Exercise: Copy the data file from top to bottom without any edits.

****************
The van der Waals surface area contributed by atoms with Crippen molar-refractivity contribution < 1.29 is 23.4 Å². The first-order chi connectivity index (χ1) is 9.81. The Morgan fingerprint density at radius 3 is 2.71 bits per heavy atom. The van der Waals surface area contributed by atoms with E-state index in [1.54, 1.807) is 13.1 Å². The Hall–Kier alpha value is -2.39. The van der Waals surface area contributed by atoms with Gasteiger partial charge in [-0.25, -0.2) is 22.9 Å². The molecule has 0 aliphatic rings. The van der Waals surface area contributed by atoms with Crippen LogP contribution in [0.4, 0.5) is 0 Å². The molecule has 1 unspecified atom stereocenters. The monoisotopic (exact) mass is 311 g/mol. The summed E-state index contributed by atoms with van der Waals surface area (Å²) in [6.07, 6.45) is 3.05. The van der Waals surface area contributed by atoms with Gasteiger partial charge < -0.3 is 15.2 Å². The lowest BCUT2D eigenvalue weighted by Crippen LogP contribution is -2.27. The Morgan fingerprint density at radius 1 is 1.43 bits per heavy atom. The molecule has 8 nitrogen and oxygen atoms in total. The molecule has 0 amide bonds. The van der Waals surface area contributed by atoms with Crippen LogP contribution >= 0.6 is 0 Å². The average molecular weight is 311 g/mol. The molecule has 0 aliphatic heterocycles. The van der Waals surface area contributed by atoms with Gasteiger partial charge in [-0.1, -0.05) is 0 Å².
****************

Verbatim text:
The van der Waals surface area contributed by atoms with Crippen molar-refractivity contribution < 1.29 is 23.4 Å². The first-order chi connectivity index (χ1) is 9.81. The Morgan fingerprint density at radius 3 is 2.71 bits per heavy atom. The van der Waals surface area contributed by atoms with E-state index in [1.54, 1.807) is 13.1 Å². The Hall–Kier alpha value is -2.39. The van der Waals surface area contributed by atoms with Gasteiger partial charge in [-0.25, -0.2) is 22.9 Å². The molecule has 0 aliphatic rings. The van der Waals surface area contributed by atoms with Crippen LogP contribution in [0.4, 0.5) is 0 Å². The molecule has 1 unspecified atom stereocenters. The monoisotopic (exact) mass is 311 g/mol. The summed E-state index contributed by atoms with van der Waals surface area (Å²) in [6.07, 6.45) is 3.05. The van der Waals surface area contributed by atoms with Gasteiger partial charge < -0.3 is 15.2 Å². The lowest BCUT2D eigenvalue weighted by Crippen LogP contribution is -2.27. The Morgan fingerprint density at radius 1 is 1.43 bits per heavy atom. The molecule has 8 nitrogen and oxygen atoms in total. The molecule has 0 amide bonds. The van der Waals surface area contributed by atoms with Crippen LogP contribution >= 0.6 is 0 Å². The average molecular weight is 311 g/mol. The molecule has 0 aliphatic heterocycles. The van der Waals surface area contributed by atoms with Gasteiger partial charge in [-0.1, -0.05) is 0 Å².